and as I progress strip by sometimes big and sometimes small strip
(there are moments when you can peel huge sections away revealing a smooth surface beneath… and other times when it needs firm pressure applied to a scraper that makes a sound similar to nails on a blackboard, leaving the surface scarred more than it already is)
all sorts of thoughts flood the mind
(not unlike the toilet flooding the ceiling then wall)
(our mind’s mementos… which sometimes unpack themselves and clutter up our internal space)
of my mother telling me that I never finish anything I start,
which was one of her favourite recriminations…
she once sent me to my room for not finishing a plasticine deer
(I had finished with it… I was over the whole idea of making the damn thing)
and told me not to come out until I’d made it.
(there really wasn’t any reason to make it… other than ones which were chosen at the time)
She had a knack for making creative projects and play such fun for a child!
But she was right, I often don’t finish what I start,
(this isn’t always a bad or negative thing to do, sometimes you have to know when to let go and move on from something…
took me ages to realise that what was so wrong with me could also be what was right with me)
and I suppose she thought she was encouraging me to believe in my ability to do things… or teaching me responsibility… or… I’m sure she was the hero of the story in her version of it, and that it was another gold star on her ‘Aren’t I the best mother in the world’ board.
And of course it hurt her more than it hurt me…
I do have many memories of not finishing projects…
some of which I should have finished, or I wished I had stuck with them longer…
sometimes what made me walk away from them was the sheer scale of the work that needed to be done,
(I’d bitten off more than I could chew…
not unlike that Chinese delicacy I once ate which was just a giant rubbery mushroom and which I had to eat because it was ordered especially for me to try…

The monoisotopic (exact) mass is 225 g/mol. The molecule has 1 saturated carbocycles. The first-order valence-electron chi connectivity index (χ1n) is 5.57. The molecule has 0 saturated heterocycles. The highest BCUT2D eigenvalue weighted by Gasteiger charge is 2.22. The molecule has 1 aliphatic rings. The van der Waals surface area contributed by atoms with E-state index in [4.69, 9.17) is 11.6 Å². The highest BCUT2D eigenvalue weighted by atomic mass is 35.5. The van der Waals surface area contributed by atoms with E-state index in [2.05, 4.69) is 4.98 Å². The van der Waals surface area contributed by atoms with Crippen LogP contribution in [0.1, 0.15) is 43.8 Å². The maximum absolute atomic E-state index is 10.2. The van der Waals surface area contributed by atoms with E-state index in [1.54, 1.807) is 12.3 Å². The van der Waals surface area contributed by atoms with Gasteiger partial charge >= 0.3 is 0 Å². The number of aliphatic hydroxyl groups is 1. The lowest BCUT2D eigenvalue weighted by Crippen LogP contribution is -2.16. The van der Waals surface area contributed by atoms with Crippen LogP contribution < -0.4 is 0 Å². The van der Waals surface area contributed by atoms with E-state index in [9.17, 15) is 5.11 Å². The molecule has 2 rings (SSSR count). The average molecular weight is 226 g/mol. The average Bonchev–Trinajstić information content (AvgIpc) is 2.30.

I did finish it… and wished I hadn’t
wished I’d never started that.)
which loomed ominously and overshadowed my faith in my own ability to do it.
I was brought up under the rule of perfectionists… and perfectionism is a virus that infects your mind’s eye and makes you see everything that you do as being flawed, not good enough, terrible… scrap it and start again from scratch. In its advanced stages it can also make you see the world around you and the people in it that way too… that’s when you’re at your most infectious and ready to pass the virus on so it can grow and go to set up home in someone else’s heart.
“Children make prayers so thoughtlessly, building them up like sand castles—and they are always surprised when suddenly the castle becomes real, and the iron gate grinds shut.”
― Catherynne M. Valente
I woke up this morning with a big case of what I call – The Ego-begos – which is when you terrify yourself by telling yourself that everything you’ve done is awful and you need to undo it immediately!
But what is done is done… and can’t be undone,
however it can be adjusted if it really is awful.
Maybe it isn’t awful,
maybe the eyes which are seeing it just have too much plaster dust sprinkled across their lenses…
and that’s why they are seeing angry fire-breathing red dragon dogs,
where all that is there is just a bit of paint which needs peeling and stripping away.